2.17.11 Editor’s Desk

By : Steve Blanchard
Comments: 4

SteveBlanchardHeadshotAs I approach my mid-30s, I’ve come to realize one thing: It takes a lot of work to be gay.

When I came out of the closet to my friends I was still in college and was unemployed. When I came out to my family, I had my bachelor’s degree and was working as a full-time sportswriter for a small mid-Missouri newspaper.

Back then I knew nothing about LGBT culture and could only base my expectations on the experience of older, more experienced LGBTs nearby and the representation of the culture on television. The life of a gay man looked exciting, colorful, sexy—and incredibly exhausting.

I learned bars stayed open until early mornings and drag shows didn’t even kick off until after 10 p.m. I also learned my love of classic rock and country music was often frowned upon by many of the people I’d meet when I went out.

While I’ve been out for well more than a decade, I’ve seen a lot of changes, both politically and socially. The political changes get me excited. The social changes intimidate me.

Socially, I’m surprised we’re not a more tired people. I’ve never been one to stay out all night and when most of my friends are heading out for the night, I’m heading home.

Anyone close to me knows I’m pop-culturally challenged. I’m much more aware of where our military stands on implementing the repeal of “Don’t Ask, Don’t Tell” and Gov. Rick Scott’s anti-gay appointments than I am of current fashion trends, the gossip surrounding the latest pop diva or the drama unfolding on a reality show.

There are way too many superficial things to keep up with and there are times when I’m just tired of being gay.

I don’t mean I’m tiring of my sexuality or the fight to have my relationship legally recognized. I fully embrace who I am and I’m proud of my LGBT brothers and sisters and the many generations before us who paved the path toward legal recognition.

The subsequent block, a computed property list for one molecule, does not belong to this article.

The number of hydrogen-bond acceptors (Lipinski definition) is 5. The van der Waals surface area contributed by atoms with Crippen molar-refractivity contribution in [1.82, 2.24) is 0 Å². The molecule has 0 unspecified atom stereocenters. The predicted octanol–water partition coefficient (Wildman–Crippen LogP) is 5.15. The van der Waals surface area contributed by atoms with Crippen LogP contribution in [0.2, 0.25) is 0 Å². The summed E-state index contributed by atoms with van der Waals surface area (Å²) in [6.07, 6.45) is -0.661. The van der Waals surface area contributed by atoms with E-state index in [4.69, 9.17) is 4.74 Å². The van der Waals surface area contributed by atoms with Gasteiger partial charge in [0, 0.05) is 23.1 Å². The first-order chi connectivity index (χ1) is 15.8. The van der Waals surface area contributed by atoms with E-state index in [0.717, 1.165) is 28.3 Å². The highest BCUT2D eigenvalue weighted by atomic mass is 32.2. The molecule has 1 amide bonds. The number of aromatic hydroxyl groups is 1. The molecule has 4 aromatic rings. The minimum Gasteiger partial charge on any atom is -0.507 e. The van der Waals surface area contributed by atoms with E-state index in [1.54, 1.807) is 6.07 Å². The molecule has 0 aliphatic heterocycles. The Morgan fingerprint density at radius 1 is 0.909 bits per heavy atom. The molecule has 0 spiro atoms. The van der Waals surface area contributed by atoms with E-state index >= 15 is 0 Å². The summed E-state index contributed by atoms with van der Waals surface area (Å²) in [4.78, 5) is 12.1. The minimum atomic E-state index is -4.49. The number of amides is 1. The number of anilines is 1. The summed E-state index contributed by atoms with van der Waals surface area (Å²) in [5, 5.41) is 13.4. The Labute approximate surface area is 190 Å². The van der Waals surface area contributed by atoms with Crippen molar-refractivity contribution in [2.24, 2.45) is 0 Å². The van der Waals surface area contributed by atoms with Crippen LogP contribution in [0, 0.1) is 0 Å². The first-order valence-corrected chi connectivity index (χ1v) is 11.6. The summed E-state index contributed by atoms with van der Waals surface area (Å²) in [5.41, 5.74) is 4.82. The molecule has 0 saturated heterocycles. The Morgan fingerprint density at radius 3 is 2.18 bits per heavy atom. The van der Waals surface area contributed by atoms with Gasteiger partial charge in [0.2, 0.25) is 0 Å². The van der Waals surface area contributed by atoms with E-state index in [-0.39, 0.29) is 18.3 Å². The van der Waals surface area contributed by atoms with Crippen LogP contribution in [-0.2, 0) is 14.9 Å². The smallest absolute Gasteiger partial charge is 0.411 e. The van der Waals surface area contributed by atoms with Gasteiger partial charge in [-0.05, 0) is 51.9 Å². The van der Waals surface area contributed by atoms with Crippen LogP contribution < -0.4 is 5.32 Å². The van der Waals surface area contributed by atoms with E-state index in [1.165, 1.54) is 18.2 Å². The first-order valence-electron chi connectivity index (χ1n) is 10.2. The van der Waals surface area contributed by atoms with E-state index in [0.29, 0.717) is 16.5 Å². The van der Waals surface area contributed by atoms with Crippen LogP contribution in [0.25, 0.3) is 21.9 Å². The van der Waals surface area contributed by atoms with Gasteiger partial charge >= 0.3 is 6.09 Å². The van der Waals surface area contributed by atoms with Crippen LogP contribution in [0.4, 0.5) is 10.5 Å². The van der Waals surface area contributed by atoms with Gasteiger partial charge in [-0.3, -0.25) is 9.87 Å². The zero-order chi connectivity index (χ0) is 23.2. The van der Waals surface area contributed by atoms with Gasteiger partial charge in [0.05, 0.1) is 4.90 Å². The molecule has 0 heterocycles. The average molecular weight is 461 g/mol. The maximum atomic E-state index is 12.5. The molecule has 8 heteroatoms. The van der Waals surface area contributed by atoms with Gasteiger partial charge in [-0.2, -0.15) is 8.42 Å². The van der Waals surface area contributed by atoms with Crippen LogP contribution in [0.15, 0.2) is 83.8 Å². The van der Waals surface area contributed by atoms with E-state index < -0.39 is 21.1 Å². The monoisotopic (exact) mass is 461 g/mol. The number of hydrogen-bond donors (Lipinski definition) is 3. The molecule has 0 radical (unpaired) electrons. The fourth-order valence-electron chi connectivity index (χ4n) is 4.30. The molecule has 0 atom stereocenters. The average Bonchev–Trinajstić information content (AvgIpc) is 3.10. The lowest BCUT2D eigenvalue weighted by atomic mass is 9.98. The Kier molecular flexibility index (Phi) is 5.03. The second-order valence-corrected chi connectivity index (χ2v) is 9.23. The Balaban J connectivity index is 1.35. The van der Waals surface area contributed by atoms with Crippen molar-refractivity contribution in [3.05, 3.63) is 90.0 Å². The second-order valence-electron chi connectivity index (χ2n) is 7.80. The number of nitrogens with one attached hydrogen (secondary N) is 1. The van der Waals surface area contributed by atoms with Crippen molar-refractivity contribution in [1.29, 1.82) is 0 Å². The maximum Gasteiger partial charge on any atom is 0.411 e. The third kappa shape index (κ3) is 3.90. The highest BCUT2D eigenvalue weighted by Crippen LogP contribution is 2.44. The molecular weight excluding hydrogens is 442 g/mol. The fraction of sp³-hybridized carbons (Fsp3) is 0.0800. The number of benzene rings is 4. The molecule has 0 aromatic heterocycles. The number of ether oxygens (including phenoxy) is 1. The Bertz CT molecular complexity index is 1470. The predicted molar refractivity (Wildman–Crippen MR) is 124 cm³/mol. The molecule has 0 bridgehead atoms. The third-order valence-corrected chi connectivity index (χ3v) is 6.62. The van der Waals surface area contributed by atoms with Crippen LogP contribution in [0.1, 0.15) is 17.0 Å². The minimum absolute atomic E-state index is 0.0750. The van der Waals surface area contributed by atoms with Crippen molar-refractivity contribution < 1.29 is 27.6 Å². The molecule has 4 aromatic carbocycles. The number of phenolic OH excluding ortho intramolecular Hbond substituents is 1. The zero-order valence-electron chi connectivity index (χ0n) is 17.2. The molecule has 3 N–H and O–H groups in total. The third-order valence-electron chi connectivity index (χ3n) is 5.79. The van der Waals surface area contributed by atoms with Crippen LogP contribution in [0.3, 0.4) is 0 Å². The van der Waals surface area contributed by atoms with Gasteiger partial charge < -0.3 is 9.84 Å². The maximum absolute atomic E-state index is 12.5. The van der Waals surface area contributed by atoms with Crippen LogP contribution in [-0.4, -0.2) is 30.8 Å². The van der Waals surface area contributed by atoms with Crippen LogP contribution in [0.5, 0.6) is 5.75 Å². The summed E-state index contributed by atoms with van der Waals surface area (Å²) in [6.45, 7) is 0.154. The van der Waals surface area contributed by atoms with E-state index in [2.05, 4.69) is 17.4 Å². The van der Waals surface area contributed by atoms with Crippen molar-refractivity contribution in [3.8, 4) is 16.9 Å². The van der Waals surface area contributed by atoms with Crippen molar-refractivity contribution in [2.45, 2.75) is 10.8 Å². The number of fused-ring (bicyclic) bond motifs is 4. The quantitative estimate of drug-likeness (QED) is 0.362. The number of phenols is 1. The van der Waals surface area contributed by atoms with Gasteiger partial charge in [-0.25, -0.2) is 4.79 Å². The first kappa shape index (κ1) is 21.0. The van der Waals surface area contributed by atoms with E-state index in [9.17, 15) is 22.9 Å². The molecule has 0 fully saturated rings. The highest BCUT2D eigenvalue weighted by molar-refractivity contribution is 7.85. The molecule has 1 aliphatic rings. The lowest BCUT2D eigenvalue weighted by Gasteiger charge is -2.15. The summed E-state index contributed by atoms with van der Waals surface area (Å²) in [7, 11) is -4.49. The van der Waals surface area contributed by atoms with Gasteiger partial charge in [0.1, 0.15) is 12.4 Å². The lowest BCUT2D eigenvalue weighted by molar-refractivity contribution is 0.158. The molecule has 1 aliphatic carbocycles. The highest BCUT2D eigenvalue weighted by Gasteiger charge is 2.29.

We all have different tastes and I know I’m not trendy. For example, I find myself constantly defending my dislike of Lady Gaga’s music. Granted, the Diva of Weird should be commended for her fight for LGBT equality, but her music—and I’ve tried listening to it extensively—is too closely associated to the interior throbbing of a migraine for me to get too excited.

The same can be said for my apprehension in watching RuPaul’s Drag Race. It’s not that I don’t want our local star Alexis Mateo to do well in Season Three. I think my biggest fear of that show is that a young kid somewhere who is struggling with his or her sexuality will see Drag Race as an overall representation of what it means to be gay in America. This by no way means I don’t appreciate and enjoy female impersonation. It just worries me that Logo’s seemingly only original programming is a reality show focused on stage drama and bitchiness. And yes, the same can be said for all reality shows—which I tend to avoid.

Another area of intimidation for me concerns fashion. Many gay men are on the forefront of fashion revolutions while I struggle to determine which tank top or t-shirt I should wear with which pair of jeans. And, if I’m not in that outfit and on my way to a destination by 8 p.m., you can bet it will be a losing struggle to get myself moving in that direction later in the evening.

The LGBT community is so multi-faceted that everyone does not fit into every category. Fans of pop culture aren’t necessarily up to speed on politics and those who enjoy rallying for equality may not know who was kicked off the runway on last week’s episode. Our differences are comical, but should also be embraced.

There is a lot of work to be done and a lot to be celebrated within the LGBT community. Every one of us has our strengths, weaknesses, likes and dislikes. I know this makes me sound old, but really, couldn’t we get to work a bit earlier in the evenings?

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